UPSC Exam   »   Loss of Biodiversity: A Detailed Analysis

Loss of Biodiversity: A Detailed Analysis

Loss of biodiversity

Before understanding the loss of biodiversity, let us first know

 

What is biodiversity?

  • Biodiversity or biological diversity refers to the variety of living species on Earth, including plants, animals, bacteria, and fungi.
  • The term biological diversity was used first by Arthur Harris (1916), who was an American botanist.
  • The term, “biodiversity” was first coined by Walter G. Rosen in 1985.
  • Generally, biodiversity is divided into three fundamental categories namely genetic diversity, species diversity, and ecosystem diversity.

 

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What is loss of biodiversity?

  • Biodiversity loss refers to the decline of biological diversity.
  • In 2019, the United Nations had presented an ambitious report on biodiversity warning that out of a total of eight million, one million species are in danger of extinction.
  • Some researchers even consider that we are in the middle of the sixth mass extinction event in Earth’s history.
  • Earlier known mass extinctions wiped out between 60% and 95% of all species. It takes millions of years for ecosystems to recover from such an event.

जैव विविधता की क्षति: एक विस्तृत विश्लेषण

Reasons of loss of biodiversity

  • Climate change: Climate change impacts biodiversity at various levels: species distribution, population dynamics, community structure and the functioning of the ecosystem. There are signs that rising temperatures are affecting biodiversity, while changing rainfall patterns, extreme weather events, and ocean acidification are putting pressure on species already threatened by other human activities.
  • Pollution: Biodiversity is getting affected from all types of pollution—air, water, land and light. Pollution, including from hazardous wastes and chemicals, is widely accepted as one of the main drivers of biodiversity loss.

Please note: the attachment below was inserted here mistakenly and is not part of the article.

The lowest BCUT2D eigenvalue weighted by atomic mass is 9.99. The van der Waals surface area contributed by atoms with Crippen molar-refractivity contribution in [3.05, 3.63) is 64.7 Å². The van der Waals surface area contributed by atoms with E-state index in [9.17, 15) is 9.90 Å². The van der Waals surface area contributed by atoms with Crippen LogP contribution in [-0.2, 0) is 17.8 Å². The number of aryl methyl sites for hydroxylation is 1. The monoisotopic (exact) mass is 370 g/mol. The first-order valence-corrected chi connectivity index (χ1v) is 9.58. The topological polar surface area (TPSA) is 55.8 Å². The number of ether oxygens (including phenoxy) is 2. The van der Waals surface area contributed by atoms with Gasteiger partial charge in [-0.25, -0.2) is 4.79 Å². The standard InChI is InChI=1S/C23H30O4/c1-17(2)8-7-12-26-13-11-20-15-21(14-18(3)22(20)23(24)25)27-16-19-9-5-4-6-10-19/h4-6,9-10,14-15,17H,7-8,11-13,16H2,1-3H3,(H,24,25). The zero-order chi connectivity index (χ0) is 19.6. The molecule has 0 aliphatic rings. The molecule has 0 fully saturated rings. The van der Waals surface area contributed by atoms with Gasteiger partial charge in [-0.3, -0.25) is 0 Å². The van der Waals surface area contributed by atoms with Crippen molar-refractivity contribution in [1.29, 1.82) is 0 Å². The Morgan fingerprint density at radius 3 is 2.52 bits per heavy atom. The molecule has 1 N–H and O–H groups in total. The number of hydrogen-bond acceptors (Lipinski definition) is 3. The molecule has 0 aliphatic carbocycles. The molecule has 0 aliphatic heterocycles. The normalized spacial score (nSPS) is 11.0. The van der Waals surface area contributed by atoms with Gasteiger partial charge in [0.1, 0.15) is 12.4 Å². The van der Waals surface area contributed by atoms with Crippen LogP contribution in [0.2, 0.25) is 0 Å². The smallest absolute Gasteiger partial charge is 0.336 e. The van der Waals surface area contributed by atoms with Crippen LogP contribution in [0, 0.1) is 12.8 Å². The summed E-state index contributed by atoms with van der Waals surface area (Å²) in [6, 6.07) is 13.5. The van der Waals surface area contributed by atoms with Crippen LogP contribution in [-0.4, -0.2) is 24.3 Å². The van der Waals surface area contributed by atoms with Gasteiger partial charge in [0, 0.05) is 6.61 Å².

• Habitat destruction: Habitat destruction is a process by which a natural habitat becomes incapable of supporting its native species. The organisms that previously inhabited the site are displaced or dead, thereby reducing biodiversity and species abundance.
  • Invasive alien species: According to the United Nations Development Programme (UNDP), invasive alien species are the second biggest cause of loss of biodiversity in the world. They act as predators, compete for food, hybridise with native species, introduce parasites and diseases,
    • Invasive alien species are species that have been introduced, either naturally, accidentally or intentionally, into an environment that is not their own.
  • Overexploitation of the natural resources: Overexploitation can lead to resource depletion and put a number of threatened and endangered species at risk of extinction.

 

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Effects of loss of biodiversity

  • Extinction of species: Loss of biodiversity puts thousands of species in danger of extinction.
  • Affect health of ecosystem: Biodiversity is critical for maintaining ecosystem health. Declining biodiversity lowers an ecosystem’s productivity and lowers the quality of the ecosystem’s services.
  • Proliferation of pests: Biodiversity loss can also lead to the emergence of pests that damage
  • Increase in CO2 emissions: Forests and oceans play the role of carbon sequesters. In the absence of these natural ecosystems, the carbon dioxide could rise to a whole new level.
  • Spread of diseases: Biodiversity loss is likely to augment the spread of diseases. For example, if a lion kills an antelope, he will eat part of it. The remaining part will be eaten by other animals. However, if these other animals go extinct and are no longer able to consume the rest of the antelope, it may waste and in this wasting process, several kinds of diseases can be developed.
  • Economic effects: If biodiversity loss leads to a decrease in biomass of feed, farmers will no longer be able to raise enough cattle due to the feed shortage, thus leading to loss of livelihood for locals. Similarly, if we lost bees, we would suffer from a serious decline in crop yields, which would lead the GDP to collapse and would also lead to an increase in famine.

 

Solutions of loss of biodiversity

  • Government restrictions and policies
  • Education
  • Protection of species
  • Protection of habitats
  • Stop deforestation
  • Prevent overhunting and overfishing
  • Prevent species invasion
  • Stop pollution
  • Stop over-exploitation of resources
  • Save energy
  • Stop over-consumption

 

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